EU to consult on absinthe definition

9th July, 2012 by Becky Paskin

Absinthe could soon be given protected status within the EU if plans to define the category for the first time are approved.

Pernod absinthe

Absinthe producer Pernod Ricard believes the wormwood spirit should be given geographical protection

The launch of low-quality absinthes in recent years has pressured a number of European producers, led by the French Federation of Spirits, to define the category for the first time.

Producers of ‘traditional’ absinthe – created using 19th century recipes and methods – are concerned ‘false’ absinthes – those using non-traditional recipes and methods – are saturating the market and giving consumers an inaccurate opinion of the spirit.

The EU has been holding consultations with stakeholders in Member States to find a common definition, which will outline the production process, level of thujone, alcohol content parameters and ingredients used. In addition, many producers also believe an absinthe should only be named as such if it is produced in Switzerland – its birthplace – or France.

Those spirits not adhering to the definition will not be able to call themselves an absinthe within the EU.

A vote on a common definition is expected to take place in autumn 2012, with publication toward the end of the year.

Consultation

“The FFS have been reviewing absinthe as a category and its definition over the last 12 months within the EU; member distillers across France, both big and small, were invited to meetings in Paris on this subject,” said George Rowley, founder of La Fee which is represented in the discussion by producer La Martiniquaise Group.

“It’s a broad debate but the aim is to present a quality product that can be sold around the world within parameters that’s for the growth of the marketplace.”

Guillaume Petavy Meynier, international brand development manager for exports at Pernod Ricard, said defining the category is crucial to the development of absinthe as a quality product.

“Cognac and Champagne have an AOC and we think its important for us to have something similar for absinthe, because right now any brand can say they are absinthe and put it on the label, but it is not true absinthe, often more or less infused vodka,” he said.

“There is a lot of absinthe on the market today that has not been made using the right processes. It’s important to have regulations for the consumer because this is a prestigious product and we need to stop people from selling absinthe that is not produced in the right way.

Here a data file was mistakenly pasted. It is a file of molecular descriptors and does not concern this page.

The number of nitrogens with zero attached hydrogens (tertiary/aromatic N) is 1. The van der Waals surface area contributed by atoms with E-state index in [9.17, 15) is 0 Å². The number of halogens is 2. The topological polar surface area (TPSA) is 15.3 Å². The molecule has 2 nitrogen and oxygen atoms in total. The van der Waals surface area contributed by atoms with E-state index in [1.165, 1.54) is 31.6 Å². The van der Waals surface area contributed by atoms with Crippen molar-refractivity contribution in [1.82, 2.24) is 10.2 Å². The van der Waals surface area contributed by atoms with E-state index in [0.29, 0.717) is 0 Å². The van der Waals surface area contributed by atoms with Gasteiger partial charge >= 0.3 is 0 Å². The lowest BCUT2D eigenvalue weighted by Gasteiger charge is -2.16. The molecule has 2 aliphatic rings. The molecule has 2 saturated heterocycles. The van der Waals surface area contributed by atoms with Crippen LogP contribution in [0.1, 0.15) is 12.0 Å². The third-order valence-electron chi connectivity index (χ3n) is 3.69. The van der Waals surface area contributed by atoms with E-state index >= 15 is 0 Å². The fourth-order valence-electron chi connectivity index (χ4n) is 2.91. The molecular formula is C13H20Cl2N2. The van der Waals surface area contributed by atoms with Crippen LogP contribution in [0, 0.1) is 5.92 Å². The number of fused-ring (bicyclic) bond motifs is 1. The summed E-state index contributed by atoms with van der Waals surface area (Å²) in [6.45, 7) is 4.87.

“A lot of brands will probably not be able to be called absinthe anymore if they are not done the correct way.”

Other producers involved in the discussions include Pontarlier and Francois Guy.

For more on the absinthe category, see the July edition of The Spirits Business.

 

3 Responses to “EU to consult on absinthe definition”

  1. Evan Camomile says:

    I find it odd that the producers of historically inaccurate oil blends with artificial dyes added are the ones pushing for this. Both Pernod and La Fee make very historically inaccurate absinthe. Adding green dye to a blanche and calling it a verte is like adding red dye to a white wine and selling it as merlot. It just doesn’t add up.

    Fake absinthe, La Fee Bohemian anyone?

    Pre-ban absinthe was made outside of France and Switzerland before the bans took place across the world (Mohawk and Butterfly from the USA for example), so there is no legitimate ground there. What about Pernod moving absinthe production to Tarragona, Spain after the French ban? Was that not absinthe? In fact, leaving Spain out ignores the decades long absinthe culture there thanks to the Pernod move.

    I have no problems defining absinthe according to what it historically was, but a two country AOC is just a few producers protecting business interests, it’s very transparent and not factual in any way.

  2. AFO says:

    If you look at any list of absinthe reviews, you will see that the two companies that seem to be pushing for this represent brands that generally score very low relative to other artisanally produced brands. Losing money because your product sucks? MAKE A BETTER PRODUCT.

    As far as introducing regulations on what can be called absinthe, I think a few rules will help, but any law based on region is just foolish IMO. Absinthe should have only a few rules, distilled with whole botanicals, naturally colored (if at all), contains at least anise, fennel, wormwood. If it is made right, it shouldn’t matter where it is made.

    Using regionally named drinks (cognac, champagne, armagnac… etc) as support of this is ridiculous. Find me the “Absinthe” region, and I stand corrected.

    To reiterate what the wise poster above me said, ‘…a two country AOC is just a few producers protecting business interests, it’s very transparent and not factual in any way.”

  3. Seth Pylad says:

    An absinthe is an absinthe according to how it’s produced and what’s in the bottle – not where it comes from! Otherwise we should have a huge problem with products having words such as chocolate in their brand names.

    The rather simple guideline from AFO above should very well work when legally defining absinthe.

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